Trademark law provides organizations with a way to protect the integrity of their brands in the marketplace, which are represented by words, logos, designs, and the like.
Through a series of rules and regulations, trademark law helps us determine the source of particular good and services by define the scope of legal protection accorded the trademarks on those goods and services.
Trademarks themselves consist of a particular word (e.g. DISNEY®), design (e.g. the apple logo used by APPLE®), or a combination of words and designs (e.g. the Wendy’s Logo). Sometimes trademarks consist of a color (such as brown for UPS® shipping services) or trade dress, which is the distinctive look or packaging of a product, such as the unique style and color of the COCA-COLA® hourglass bottle.
Trademarks play a vital role in commerce because they help consumers distinguish between the goods and services of one seller from another and guide purchasing decisions. If third-parties use similar marks for similar products or services, and they don’t perform as well as the true brand owner’s product/service, then the public got a raw deal and the brand owner’s reputation is harmed. In some industries this may not feel like a big deal, but consider pharmaceuticals and food … getting those wrong is a very big deal. Consumers trust products because of the trademark applied to them. They may not know WHO manufactures it, but they trust it because they trust the brand.
When Can a Trademark Be Protected by Law?
To receive legal protection, a trademark must be unique, distinctive, and in commercial use. Let’s take a closer look.
A new trademark must be sufficiently distinct from other marks to be protectable. In trademark speak, a trademark cannot be confusingly similar to another trademark. This makes sense given that the standard for trademark infringement is likelihood of confusion and is always determined from the consumers’ perspective.
As a practical matter, we look at marks in terms of their appearance, meaning, pronunciation, and commercial impression to determine whether a relevant customer would likely (not actually) confused between the two in front of them.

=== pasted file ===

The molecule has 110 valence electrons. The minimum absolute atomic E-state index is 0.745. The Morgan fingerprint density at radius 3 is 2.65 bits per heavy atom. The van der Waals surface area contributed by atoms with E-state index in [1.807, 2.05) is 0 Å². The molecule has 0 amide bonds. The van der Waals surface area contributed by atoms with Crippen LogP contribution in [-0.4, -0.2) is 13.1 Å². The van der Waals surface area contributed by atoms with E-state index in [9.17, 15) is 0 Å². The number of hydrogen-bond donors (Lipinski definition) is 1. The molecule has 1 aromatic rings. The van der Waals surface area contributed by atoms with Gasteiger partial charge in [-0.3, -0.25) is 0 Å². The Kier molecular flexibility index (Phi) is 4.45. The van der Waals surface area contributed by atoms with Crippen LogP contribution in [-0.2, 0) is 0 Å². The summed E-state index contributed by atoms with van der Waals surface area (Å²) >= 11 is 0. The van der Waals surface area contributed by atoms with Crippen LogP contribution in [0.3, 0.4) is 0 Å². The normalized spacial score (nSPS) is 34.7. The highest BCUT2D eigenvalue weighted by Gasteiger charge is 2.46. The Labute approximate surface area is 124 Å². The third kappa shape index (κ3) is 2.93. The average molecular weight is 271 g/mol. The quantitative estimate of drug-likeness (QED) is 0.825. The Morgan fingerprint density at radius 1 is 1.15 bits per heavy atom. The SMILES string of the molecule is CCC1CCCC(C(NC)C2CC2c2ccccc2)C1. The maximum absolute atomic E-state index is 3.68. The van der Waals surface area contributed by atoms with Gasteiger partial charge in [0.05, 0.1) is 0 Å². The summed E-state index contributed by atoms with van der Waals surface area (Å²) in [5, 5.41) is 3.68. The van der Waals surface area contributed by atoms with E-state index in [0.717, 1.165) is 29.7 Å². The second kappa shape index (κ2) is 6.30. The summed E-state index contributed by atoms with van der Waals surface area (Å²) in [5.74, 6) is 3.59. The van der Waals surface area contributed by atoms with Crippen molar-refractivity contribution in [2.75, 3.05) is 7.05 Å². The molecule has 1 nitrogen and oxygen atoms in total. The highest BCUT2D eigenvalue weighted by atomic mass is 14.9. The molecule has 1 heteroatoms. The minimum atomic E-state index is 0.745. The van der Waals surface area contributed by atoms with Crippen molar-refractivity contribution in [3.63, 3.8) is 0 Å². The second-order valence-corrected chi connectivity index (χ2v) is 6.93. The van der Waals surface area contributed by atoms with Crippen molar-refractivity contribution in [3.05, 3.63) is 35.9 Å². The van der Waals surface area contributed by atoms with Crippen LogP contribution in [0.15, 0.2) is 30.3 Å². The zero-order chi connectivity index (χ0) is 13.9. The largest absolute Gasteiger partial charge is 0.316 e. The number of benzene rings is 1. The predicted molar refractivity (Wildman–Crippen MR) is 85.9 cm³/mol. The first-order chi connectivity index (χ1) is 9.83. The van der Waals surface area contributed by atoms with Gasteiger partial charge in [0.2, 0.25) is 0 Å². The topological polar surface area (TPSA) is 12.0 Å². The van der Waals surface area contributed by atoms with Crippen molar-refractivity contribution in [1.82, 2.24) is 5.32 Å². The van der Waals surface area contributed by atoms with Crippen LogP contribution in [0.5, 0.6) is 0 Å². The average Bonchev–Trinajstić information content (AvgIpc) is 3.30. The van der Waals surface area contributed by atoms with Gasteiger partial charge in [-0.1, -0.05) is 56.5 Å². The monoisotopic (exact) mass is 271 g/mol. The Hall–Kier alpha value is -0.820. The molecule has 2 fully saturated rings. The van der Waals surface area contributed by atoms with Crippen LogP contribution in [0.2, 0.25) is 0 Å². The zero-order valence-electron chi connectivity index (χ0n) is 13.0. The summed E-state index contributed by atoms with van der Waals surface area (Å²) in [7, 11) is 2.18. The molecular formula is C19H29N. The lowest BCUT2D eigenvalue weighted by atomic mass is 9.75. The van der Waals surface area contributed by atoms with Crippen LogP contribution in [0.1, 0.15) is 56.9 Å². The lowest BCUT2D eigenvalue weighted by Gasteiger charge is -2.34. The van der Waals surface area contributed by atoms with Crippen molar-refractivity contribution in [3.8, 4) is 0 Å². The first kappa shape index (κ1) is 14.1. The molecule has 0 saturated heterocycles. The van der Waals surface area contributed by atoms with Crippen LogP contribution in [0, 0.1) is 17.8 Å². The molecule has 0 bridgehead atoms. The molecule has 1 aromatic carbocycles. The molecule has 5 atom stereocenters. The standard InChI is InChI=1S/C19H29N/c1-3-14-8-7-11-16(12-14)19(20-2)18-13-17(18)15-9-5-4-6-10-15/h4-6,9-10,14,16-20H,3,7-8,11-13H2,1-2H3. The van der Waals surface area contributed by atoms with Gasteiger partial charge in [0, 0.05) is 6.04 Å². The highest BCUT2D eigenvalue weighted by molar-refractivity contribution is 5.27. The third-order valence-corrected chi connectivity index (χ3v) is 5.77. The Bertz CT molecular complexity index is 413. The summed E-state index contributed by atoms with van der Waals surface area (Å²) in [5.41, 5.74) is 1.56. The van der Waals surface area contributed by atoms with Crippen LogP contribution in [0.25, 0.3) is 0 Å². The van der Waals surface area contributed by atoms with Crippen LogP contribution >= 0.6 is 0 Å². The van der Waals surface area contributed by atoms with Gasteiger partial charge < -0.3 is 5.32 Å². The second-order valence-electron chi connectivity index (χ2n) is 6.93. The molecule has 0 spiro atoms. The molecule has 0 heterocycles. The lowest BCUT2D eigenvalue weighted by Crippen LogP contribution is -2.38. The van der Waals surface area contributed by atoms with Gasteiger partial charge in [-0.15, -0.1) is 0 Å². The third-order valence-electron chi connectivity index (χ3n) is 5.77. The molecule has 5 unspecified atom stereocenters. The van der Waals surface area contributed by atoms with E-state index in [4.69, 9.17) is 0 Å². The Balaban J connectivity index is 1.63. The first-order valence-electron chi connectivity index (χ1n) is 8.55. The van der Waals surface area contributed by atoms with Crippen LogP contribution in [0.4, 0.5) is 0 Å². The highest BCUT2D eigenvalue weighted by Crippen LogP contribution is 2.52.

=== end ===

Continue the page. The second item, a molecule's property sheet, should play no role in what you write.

Do they look the same, visually? Think the Coca-Cola script used on different words.
Do they mean the same thing? Think foreign language translations.
Do we pronounce them the same, even if spelled differently? Think phonetic equivalents.
Do they convey a similar impression to customers? A luxury brand v. a discount retail store.
If the answer is yes, then it’s a no go. The U.S. Patent and Trademark Office actually look at 13 factors to determine likelihood of confusion, so it’s not cut and dry. Very subjective!
Trademarks must also be distinctive of the goods and services, not descriptive of them. Here is what I mean.
Trademark distinctiveness is a measure of the relationship between a particular mark and the goods or services it identifies. Highly distinctive marks bear little to no relationship to the marked products, whereas non-distinctive marks are not eligible for trademark protection because they contain words that merely describe the goods or services.
Marks that bear no relation to the underlying goods or services are inherently distinctive. For example, the word KODAK has no meaning with respect to photography products. The same goes for STARBUCKS and CLOROX. They’re made up words that have nothing to do with coffee or bleach.
Whereas marks that actually describe a feature, or quality, or ingredient of the underlying goods or services are not distinct and cannot initially receive trademark protection. Consider this …
At one time, the mark HEALTHY CHOICE was considered descriptive for nutritious frozen meals. But over time, primarily through extensive marketing efforts and high sales, the mark became much more than a descriptive term. Consumers came to view it as a brand name they recognized and trust. When an originally descriptive mark comes to have a “second meaning” as a brand name in the marketplace, it will have acquired trademark distinctiveness and become legally protectable. Now, customers understand the difference between HEALTH CHOICE as the name of a line of frozen food products and the directive to “make a healthy choice” as an admonition to ditch the cookies.
2. Commercial Use
Finally, trademarks cannot receive legal protection unless and until they are used in commerce.
In fact, trademark rights actually come from using the mark in commerce. Commercial use requires placement of a mark directly on products or their packaging (or in association with services or in the advertising of services) and offering them for sale or distribution to the public. If a trademark isn’t used in the offering of goods/services in the marketplace, it does not and cannot receive legal protection.
The Bottom Line
A trademark is a word, symbol, or combination used to identify the unique source of goods. It can only be protected by law if it is unique, distinctive, AND in commercial use.